Values, and in particular, company values can be in danger of being seen as another of those vague and rather self-indulgent whims of HR departments. Yet I see them as absolutely vital element of any company’s drive for success.

A value is not strictly about what we do, but how we do it – what is expected of us in terms of drive, focus and dealing with people. I was musing on this recently when a friend of mine said she was struggling to get one of her children to be committed to school – she tended to get convenient headaches whenever life got a little bit challenging. In our household, my children have to be almost comatose before they’re allowed to stay off school. We expect them to go, we expect them to do their homework, and we expect them to work through any problems. For me this is about values. It’s only when you get to know other families, or if you move to a new organisation, that you realise just how much the values of any given environment influence behaviour.

So what is a ‘value’? I once heard it described as something you can’t put in a wheelbarrow and push around, and I’ve always found that quite useful. For example, newly qualified mechanical engineering graduates might say that money is a value, and the more of it the better. Well quite obviously lots of money can be piled into a wheelbarrow and pushed around. When questioned further, these young engineers were able to be clearer about what the money would give them that was important – eg choice, status, a feeling of self-worth. When it was pointed out that if it were money alone that was the goal, they could work offshore on an oil rig, or perhaps in one of the more dangerous regions of the world, and earn lots of cash. Actually it became apparent to most of them that their values of work-life balance or continual learning were more important.

We all have values as individuals, as families, as groups and certainly as organisations. Defining them helps us to:

• Recognise and reward the sort of behaviour that leads to success.
• Deal with problems in the way people do things, as opposed to what they are doing.
• Refine our recruitment and development processes to make sure we acknowledge ‘what it takes to work here.’

Jim Collins in his book, Good to Great, talks about getting the right people on the bus before you decide where to drive it. That is about values. What he’s saying is that if you get people on board who share the common passion for the way to do things – whether that’s being disciplined, creative, directive or facilitative – what that is applied to is more likely to be successful. Collins talks about a culture of discipline in the organisations he surveyed. To paraphrase his findings, when he asked the leaders of the great organisations how they kept their people focused and disciplined, they looked puzzled. “They came that way” seemed to be the answer.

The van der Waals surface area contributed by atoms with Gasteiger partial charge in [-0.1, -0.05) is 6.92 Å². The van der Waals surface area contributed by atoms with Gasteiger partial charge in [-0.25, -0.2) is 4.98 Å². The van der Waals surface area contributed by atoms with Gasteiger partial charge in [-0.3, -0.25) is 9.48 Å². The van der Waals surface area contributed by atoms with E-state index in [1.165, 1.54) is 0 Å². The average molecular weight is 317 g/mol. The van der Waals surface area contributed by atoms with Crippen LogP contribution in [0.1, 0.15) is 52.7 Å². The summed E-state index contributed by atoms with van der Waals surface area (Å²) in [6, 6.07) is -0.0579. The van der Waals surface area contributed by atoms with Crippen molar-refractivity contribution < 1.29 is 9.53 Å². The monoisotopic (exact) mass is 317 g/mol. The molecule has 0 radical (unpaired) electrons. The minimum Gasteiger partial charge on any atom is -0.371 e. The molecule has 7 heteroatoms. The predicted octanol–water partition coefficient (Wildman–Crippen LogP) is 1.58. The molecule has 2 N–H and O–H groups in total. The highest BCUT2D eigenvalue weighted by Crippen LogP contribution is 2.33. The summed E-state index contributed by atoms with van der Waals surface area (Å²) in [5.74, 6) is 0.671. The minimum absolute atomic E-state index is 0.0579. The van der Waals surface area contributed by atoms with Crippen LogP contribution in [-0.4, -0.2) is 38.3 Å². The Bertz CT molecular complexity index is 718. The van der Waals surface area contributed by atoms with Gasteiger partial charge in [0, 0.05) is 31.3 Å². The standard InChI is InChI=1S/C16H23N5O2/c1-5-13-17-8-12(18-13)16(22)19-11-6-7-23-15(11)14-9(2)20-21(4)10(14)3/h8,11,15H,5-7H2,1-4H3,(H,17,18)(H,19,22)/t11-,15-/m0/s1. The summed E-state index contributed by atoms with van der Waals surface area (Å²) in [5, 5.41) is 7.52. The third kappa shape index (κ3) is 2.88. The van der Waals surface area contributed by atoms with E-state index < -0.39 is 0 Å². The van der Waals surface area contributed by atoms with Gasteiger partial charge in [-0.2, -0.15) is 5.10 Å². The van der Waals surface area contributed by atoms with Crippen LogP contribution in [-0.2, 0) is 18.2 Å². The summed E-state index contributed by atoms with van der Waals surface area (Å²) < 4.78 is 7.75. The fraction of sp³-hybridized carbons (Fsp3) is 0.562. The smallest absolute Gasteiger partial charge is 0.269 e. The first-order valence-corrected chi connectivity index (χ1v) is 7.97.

In one organisation I worked for , I lead an initiative to crystallise the company’s values to help prepare for significant growth. The leaders of the company had been there for a long time and were fairly clear about what they thought the values were. However, we persuaded them to let everyone have a say. There were 150 staff at the time, albeit spread across 3 locations in the UK and US, and working through a project group, we gave everyone a chance to articulate what they thought the values were, and just as importantly, what they should be at a time of exciting growth.

We ended up with six values, which were subsequently built into a revised performance management process. I think the consultation and the integration were vital to the whole exercise. Unless values are articulated and measured, they can become just another HR initiative.

This new performance management process allowed managers to tackle poor behaviour, even if objectives were achieved. The message was that if you trampled all over other people, or put your own goals above that of the team or organisation, there would be consequences.

I once described the organisation as a ‘roll your sleeves up’ type of place. There was no place for people who wouldn’t type their own letters, make their own travel arrangements and so on. Big egos didn’t sit comfortably in our open-plan, rather crowded environment. But that’s what made it successful – a feeling of all being in it together .
Every organisation will rightly have its own set of values, whether implicit or explicit. Of course, any value statements will become meaningless and actually create cynicism if the leaders’ actions or general culture blatantly contradict them. For example, in an organisation where ‘everyone’s contribution matters’, a change to the reward structure heavily biased to the senior team hardly supports this message. If work-life balance is a value, yet people are called “real nine to fivers” if they leave to be with their family at 5pm, then the stated value is meaningless.

How to make values work for you

• Help the leaders of the organisation to articulate their beliefs about the values – the ‘how we do stuff around here’, and link these behaviours to the current and future objectives of the business.
• If possible, get as much input to what the values are and should be from the staff.
• Aim to have no more than 5/6 values – they must be critical, meaningful and powerful.
• Break down the behaviours which would demonstrate the values. It is sometimes useful to do positive and negative indicators.
• Find a way of measuring values behaviour so they are integrated into day-to-day life.
• Recognise that values may need to evolve as a business does, though not as much as the vision and objectives. When identified properly, the values can be the things that are core to the organisation, regardless of the market it operates in.
• Use the values to recruit, develop, reward and retain the right people.